People approach healthcare problems from different places, and on the issue of medication management, there’s widespread disagreement.
According to mHealth Intelligence, a recent report from Lux Research revealed that, while most medical professionals agree that mHealth tools can increase patient adherence to medication, doctors, payers, patients and pharmaceutical professionals disagree about which features of mHealth tools are most important.
Each of these groups represents different experiences with, and incentives around, medication management — what looks like a solution to a doctor might be an added inconvenience to a patient, an extra cost to a payer or an ineffective process to someone in pharmaceuticals.
The Lux study found that patients want better care management delivered through smart packaging, while doctors favor telemedicine solutions and are looking for technology that delivers medication. Pharmaceutical companies, on the other hand, are rooting for physiological monitoring (a solution wearables deliver), and payers want technology that confirms patients are taking their medications.
One solution that would come close to addressing all these concerns is smart drug delivery, a solution for delivering medication to the body and made from “smart materials.” The material, a gel, contains microcapsules and dye, each of which holds either a sensor or drugs that are released into the body. According to Inside Science, the gel becomes a solid once inside the body and “allows researchers to see the dye in the material through the skin,” letting doctors monitor how the drugs are affecting the body and control how much medicine a patient receives.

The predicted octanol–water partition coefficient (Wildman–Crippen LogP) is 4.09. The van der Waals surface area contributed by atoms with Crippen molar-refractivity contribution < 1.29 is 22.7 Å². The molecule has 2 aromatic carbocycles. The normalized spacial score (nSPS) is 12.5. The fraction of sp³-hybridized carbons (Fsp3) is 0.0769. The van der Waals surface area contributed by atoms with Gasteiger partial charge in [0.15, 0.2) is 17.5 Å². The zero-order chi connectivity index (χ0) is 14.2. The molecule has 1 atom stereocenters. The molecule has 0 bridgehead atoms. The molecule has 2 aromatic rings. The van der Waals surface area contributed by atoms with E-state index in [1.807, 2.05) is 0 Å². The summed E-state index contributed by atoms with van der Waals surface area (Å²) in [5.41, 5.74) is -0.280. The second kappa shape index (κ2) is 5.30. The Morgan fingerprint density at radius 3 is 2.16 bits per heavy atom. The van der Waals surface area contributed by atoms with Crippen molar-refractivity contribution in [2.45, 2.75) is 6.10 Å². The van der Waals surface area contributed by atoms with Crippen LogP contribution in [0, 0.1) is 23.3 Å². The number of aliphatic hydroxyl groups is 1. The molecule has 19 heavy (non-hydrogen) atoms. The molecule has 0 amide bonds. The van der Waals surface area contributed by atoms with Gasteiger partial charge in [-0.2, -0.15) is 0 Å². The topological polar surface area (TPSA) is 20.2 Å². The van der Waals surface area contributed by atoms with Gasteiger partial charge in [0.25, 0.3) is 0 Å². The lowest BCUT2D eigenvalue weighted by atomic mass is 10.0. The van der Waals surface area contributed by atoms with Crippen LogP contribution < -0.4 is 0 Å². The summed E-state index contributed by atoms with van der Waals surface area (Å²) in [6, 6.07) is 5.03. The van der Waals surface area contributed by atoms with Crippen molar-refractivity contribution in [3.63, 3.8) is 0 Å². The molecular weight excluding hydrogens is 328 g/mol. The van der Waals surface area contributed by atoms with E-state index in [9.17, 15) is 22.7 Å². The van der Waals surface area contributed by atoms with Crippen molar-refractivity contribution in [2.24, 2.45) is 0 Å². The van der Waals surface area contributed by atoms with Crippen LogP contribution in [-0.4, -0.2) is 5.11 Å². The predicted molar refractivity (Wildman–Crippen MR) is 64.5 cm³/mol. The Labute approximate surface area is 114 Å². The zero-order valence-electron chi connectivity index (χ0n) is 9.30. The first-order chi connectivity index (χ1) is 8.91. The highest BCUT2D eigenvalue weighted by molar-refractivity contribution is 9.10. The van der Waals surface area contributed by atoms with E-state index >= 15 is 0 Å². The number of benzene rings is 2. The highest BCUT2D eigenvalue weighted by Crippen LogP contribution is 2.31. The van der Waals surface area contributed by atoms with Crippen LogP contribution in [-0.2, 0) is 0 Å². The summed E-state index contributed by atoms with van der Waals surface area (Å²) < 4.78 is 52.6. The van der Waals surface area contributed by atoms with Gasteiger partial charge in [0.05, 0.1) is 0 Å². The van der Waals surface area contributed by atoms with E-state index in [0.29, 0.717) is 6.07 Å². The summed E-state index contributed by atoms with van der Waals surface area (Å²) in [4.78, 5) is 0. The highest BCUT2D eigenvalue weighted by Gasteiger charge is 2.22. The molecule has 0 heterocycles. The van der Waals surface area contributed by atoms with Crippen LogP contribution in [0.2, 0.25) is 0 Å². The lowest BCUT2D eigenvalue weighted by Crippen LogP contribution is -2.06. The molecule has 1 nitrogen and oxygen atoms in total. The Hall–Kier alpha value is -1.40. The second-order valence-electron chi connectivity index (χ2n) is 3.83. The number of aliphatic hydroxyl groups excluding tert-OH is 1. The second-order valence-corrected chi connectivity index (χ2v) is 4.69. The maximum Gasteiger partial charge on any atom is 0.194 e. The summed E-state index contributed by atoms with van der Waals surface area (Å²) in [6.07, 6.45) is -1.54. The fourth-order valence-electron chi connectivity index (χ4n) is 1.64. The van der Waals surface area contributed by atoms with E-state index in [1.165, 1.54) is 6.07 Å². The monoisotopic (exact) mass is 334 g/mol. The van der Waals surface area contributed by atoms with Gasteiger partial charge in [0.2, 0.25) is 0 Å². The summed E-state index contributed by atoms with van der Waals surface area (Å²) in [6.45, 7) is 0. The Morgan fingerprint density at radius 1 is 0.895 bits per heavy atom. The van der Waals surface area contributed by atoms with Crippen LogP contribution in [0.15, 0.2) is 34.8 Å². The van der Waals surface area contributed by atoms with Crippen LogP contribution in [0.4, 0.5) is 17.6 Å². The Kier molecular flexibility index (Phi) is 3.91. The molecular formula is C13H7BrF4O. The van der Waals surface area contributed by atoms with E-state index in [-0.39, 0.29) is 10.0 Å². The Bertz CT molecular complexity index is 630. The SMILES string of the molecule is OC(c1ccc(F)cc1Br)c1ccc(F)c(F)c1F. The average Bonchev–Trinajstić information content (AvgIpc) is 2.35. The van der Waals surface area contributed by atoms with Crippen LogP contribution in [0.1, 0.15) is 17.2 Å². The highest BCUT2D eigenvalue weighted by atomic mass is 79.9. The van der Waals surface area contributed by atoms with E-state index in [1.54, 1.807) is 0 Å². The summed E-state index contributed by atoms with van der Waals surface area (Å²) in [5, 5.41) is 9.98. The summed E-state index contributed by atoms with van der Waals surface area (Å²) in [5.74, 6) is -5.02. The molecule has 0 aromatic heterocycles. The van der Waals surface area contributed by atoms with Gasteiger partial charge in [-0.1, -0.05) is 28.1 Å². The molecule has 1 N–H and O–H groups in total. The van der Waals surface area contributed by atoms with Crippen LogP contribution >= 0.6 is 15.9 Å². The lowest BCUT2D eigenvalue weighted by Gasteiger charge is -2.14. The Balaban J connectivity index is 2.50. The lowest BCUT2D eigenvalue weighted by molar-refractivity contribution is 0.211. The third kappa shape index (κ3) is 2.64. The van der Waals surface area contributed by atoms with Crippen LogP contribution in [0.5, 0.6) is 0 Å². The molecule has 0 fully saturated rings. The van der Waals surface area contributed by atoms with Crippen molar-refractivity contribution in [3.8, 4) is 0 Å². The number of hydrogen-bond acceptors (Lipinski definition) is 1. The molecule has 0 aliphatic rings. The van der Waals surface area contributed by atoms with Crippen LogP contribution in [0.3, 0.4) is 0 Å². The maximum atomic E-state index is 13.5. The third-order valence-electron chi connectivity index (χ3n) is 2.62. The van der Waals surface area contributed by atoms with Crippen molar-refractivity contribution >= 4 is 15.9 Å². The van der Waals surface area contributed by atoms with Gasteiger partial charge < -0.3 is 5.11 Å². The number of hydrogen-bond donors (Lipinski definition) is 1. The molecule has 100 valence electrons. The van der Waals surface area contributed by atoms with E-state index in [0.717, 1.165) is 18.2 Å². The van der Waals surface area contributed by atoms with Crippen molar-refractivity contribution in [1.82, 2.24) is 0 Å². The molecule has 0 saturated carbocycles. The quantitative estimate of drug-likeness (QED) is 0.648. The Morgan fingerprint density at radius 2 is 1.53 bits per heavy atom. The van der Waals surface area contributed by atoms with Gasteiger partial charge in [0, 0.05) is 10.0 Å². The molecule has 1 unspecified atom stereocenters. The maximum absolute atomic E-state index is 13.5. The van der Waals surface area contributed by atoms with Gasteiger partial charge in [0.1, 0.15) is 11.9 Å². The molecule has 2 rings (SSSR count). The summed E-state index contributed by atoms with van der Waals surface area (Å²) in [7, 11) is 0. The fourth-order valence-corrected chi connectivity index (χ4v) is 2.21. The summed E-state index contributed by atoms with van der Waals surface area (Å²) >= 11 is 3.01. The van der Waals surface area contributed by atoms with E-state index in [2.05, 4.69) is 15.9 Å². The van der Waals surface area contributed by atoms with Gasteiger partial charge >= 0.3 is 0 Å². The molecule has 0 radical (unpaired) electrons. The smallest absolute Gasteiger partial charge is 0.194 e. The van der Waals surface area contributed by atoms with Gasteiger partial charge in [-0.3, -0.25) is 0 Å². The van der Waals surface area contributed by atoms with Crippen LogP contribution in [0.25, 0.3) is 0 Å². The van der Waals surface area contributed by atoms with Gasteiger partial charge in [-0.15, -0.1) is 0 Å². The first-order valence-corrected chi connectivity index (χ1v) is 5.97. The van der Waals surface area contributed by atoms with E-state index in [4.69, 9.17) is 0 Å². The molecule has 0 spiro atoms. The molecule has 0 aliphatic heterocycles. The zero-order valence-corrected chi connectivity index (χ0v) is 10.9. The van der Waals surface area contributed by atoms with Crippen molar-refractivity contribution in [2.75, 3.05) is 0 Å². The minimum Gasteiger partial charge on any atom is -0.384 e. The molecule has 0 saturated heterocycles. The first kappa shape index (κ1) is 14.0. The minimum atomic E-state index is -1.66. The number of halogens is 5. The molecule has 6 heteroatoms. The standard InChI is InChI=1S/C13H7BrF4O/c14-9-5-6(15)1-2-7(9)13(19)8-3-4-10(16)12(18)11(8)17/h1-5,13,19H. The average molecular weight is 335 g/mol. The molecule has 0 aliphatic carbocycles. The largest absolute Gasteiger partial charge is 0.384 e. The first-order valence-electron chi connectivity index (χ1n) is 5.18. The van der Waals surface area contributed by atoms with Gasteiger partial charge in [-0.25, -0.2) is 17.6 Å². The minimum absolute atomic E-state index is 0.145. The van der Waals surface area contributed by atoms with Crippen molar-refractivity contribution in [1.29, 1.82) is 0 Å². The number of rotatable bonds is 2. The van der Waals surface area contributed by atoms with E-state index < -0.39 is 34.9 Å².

Diabetes Apps and Medication Management
Although smart drug delivery is a breakthrough, widespread use is a long way off, and we’re seeing benefits from technology in other areas of medication management. For example, Fierce Healthcare reports that monitoring apps, such as Medtronic’s MiniMed Connect app, provide benefits for young patients with Type 2 diabetes, according to a Cardiff University School of Medicine study.
The study found a decrease in blood glucose levels of about .05 percent in patients who were using a monitoring app. The big selling point for app-related solutions is their low cost — an important feature, as the number of patients managing diabetes is nearly half a billion.
The apps are straightforward and only require that patients track diet and food intake along with medication adherence. Still, with all the focus we’ve seen from developers on diabetes-management apps, they’re recommended for use in combination with other medication and self-management strategies.
The Caregiver Perspective
One perspective that the Lux study did not highlight is that of caregivers. People responsible for patient care — both now and in the future — are heavily on board with the use of mHealth tools that feature medication lists and reminders, according to a study by Parks Associates. Forty-one percent of future caregivers indicated that they were very interested in connected health app solutions for managing medications, while mHealth Intelligence notes that a separate study by HITLAB out of New York found that 70 percent of caregivers today are open to using mHealth to help manage care for a loved one in their home.
Still, adoption is low, with only 7 percent of respondents in the HITLAB study reportedly using mHealth technology, and 11 percent of respondents in the Parks Associates study using apps with medication management tools.
Those numbers point to the all-too-common disconnect between practical and effective use of technology in healthcare. As things stand now, it’s difficult to tell whether low adoption is due to lack of awareness, low levels of trust or simply the development community catching up to the real needs of patients.
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